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Perfect Husband’s birthday was last week. After weeks and weeks of me trying to convince him that he should get to pick his own birthday activities on his birthday, rather than just sit around the house like we always do, he finally chose to go to a BC Lions (that’s football, apparently) game and then walk across the street to try the Atlantic Trap and Grill. As he pointed out to me, I got to go home (ever so briefly) but he hasn’t been home since we got married. On his birthday, he deserves a Halifax Donair. If you look up Halifax donairs on Google (and I suggest you do so if you like schadenfreude, since the wingeing of ex-pat Maritimers is pathetic to witness), this place in Vancouver apparently serves decent Halifax fare.

We both suffered through the game (which was a loss so blatant and humiliating that the stands basically emptied themselves long before the end of the last quarter) and then we walked over to the Atlantic Trap and Grill. It had just moved locations to directly across from the football place thingy. It also had a sign outside that said “Enjoy Our New Menu.” That should have been a warning to us. But we were put off our guard. Drunkards were wrestling each other outside, and there was an Alexander Keith’s sandwich board outside. So far, so good. So we walk in, and there’s a big mat on the floor saying “Welcome to the East Coast.” It was loud, and had wooden barrels and lots of drunkards. Seemed authentic enough.

It was crowded and loud. We didn’t care. We perched ourselves on stools in the corner, like naughty children, near an advertisement for Kokanee, the BC beer that no one outside of British Columbia will even consider drinking. That should have been another hint. When we ordered garlic fingers and donairs from the server (wearing a football jersey which read “Russel Beers”) our blatantly Haligonian order made him pause awkwardly.

“Uh… just so you know… the donairs don’t come in pitas. They… they come in tortilla wraps” he said. We blinked owlishly at him for a moment.
“Ooh… kay…” We weren’t sure how to respond to that. Imagine if you ordered a burger, and were told “okay, but just so you know, they come in crepes.”

I wondered how many angry Genuine Maritimers had explained the pita vs wrap thing to our server. Clearly enough that he felt he had to warn us. We should have taken the hint, and left. When the garlic fingers arrived, we looked at them in confusion. They were served (get this, Maritimers) in a basket. That’s right. Like garlic bread. Not on a platter or pan, the way pizza should be served. And yes, it did appear to be cooked on pizza dough, but when we picked them up, they drooped impotently in our hands, and radiated that certain warm moistness that pizza gets when you warm it over in the microwave. They weren’t even garlicky.

The “authentic” Halifax donair sauce with which we were served was thick, and when you dipped your finger in it and lifted the finger towards your mouth, it left a trailing drip leading back down to the cup, much the way honey does. Oh, and by the way, it tasted like honey. Donair sauce is not supposed to taste like honey, since there is no honey in the ingredients.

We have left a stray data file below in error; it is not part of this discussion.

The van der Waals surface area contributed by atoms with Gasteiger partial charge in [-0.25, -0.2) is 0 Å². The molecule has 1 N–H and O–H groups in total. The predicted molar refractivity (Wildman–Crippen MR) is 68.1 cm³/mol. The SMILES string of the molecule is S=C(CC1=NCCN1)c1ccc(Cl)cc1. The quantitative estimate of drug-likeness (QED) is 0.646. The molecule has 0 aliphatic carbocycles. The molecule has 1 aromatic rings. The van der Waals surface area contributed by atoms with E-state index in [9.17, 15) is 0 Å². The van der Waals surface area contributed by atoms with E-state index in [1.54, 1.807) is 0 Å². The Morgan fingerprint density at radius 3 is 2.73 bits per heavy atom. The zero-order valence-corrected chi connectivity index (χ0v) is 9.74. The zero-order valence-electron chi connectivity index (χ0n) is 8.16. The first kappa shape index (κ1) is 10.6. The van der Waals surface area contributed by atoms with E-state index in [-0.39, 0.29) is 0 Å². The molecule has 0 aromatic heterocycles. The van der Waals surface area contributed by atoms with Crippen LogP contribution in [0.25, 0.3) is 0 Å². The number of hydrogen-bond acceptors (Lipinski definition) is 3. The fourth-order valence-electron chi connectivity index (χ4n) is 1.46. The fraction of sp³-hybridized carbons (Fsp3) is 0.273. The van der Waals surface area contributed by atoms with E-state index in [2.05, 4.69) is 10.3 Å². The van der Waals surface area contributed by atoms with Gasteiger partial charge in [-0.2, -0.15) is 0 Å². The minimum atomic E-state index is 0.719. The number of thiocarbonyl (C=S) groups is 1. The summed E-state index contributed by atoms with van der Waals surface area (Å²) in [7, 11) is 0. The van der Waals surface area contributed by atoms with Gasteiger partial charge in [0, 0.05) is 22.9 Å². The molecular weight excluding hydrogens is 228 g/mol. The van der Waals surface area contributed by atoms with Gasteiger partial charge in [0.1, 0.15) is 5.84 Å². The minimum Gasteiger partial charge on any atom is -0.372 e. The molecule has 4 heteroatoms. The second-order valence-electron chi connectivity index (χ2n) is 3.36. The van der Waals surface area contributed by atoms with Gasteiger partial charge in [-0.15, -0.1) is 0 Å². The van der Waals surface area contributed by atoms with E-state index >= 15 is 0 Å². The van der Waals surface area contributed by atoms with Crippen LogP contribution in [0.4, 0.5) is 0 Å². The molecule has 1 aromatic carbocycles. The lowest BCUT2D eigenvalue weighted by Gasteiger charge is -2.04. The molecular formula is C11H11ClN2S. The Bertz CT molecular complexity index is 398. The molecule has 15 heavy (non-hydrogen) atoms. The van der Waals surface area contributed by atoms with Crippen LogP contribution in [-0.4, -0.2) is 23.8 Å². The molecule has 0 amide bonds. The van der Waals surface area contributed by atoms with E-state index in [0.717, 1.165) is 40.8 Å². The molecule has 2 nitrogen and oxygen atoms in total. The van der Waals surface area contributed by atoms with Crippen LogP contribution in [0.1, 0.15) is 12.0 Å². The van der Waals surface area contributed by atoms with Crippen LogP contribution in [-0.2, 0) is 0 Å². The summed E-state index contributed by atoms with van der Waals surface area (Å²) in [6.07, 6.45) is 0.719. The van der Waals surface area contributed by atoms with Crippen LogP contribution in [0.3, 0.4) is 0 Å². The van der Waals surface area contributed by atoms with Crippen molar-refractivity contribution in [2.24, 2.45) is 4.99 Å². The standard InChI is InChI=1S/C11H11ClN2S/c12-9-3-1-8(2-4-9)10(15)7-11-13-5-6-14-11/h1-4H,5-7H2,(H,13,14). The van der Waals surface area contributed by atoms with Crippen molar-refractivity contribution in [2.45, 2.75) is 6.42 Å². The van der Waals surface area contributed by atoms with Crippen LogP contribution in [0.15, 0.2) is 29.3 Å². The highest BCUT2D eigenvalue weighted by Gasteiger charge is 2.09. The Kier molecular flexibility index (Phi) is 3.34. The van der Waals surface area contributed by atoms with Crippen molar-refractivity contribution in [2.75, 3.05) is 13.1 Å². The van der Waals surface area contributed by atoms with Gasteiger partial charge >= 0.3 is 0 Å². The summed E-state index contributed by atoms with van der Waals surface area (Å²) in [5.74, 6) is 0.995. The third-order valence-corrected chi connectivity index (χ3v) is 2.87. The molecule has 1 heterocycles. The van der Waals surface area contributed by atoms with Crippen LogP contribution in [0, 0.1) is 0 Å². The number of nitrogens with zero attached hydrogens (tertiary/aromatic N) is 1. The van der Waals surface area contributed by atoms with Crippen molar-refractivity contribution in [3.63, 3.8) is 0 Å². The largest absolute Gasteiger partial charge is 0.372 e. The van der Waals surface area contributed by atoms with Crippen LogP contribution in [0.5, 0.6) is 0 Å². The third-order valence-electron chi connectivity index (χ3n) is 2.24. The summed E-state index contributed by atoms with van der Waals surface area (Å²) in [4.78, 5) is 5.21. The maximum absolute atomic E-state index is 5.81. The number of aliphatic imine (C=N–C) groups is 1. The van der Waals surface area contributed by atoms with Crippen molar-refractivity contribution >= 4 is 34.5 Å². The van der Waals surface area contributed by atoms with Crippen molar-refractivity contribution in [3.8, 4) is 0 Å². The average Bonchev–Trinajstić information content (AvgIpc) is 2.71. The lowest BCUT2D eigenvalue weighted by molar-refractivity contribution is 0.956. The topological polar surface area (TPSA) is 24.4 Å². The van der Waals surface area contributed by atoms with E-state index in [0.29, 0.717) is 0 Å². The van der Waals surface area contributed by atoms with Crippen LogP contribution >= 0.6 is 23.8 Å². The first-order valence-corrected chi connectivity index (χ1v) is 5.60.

“What the FUCK?” was my husband’s appraisal, “there’s LETTUCE under the garlic fingers.”

But maybe the donair… wraps… would be better. I had abandoned all hope, but my husband, clinging to the last moments of his birthday, clung to optimism.

Soon, more baskets arrived. In each, was a snug, red little tortilla wrap, bristling with healthful-looking lettuce and tomato. A hint of red onion peeped out from the leafy fronds charmingly.

“What the FUCK??” said Perfect Husband, “There’s FRIES. Everyone knows that the only appropriate side order to a donair is MORE DONAIRS.
… and WHY IS IT RED??”

We began eating glumly. Not only could you pick these up and take dainty bites out of them, but your fingers stayed relatively clean. This is wrong. A Halifax donair only has the pita bread to help absorb the worst of the sauce and grease. You eat them with knife and fork. After a few mouthfuls of crunching though salad vegetables, a hint of meat appeared within the red tortilla. Further in, the cloying honey taste of their “donair sauce” was also detectable. It was bizarre. It was like going to a movie “inspired by” your favourite book. You recognize bits of it, but this is not the same thing.

Seriously, how hard is it to make a decent Halifax donair? Crappy, dirty, two-bit corner places serve them all over frigging Nova Scotia. You can’t tell me that the Maritime cuisine is impossible to duplicate. I feel like calling up King of Donair and tattling on these people and their false advertising. Presumably KOD would come flying down to Vancouver to start a good ole’ Halifax knife fight with the restaurant owner, for daring to call this… this… healthy travesty a “Halifax donair”.

What gets me is that if a Vancouverite moved East, and went to a sushi restaurant, and ordered a BC Roll, and was served a salmon-head (eyes still staring) covered in rice and roe, with a seaweed salad served on the side, they’d be pretty annoyed. But it seems to be perfectly ok in Vancouver to take a delicious East Coast dish, then cover it with LETTUCE and healthy red tortilla.

Welcome to the East Coast, my ass. I feel the way that Chinese people must feel when they walk into a “Chinese” restaurant and see people eating Chicken Balls and Fortune Cookies.

You know your country is big when you miss the culture from your side of the continent.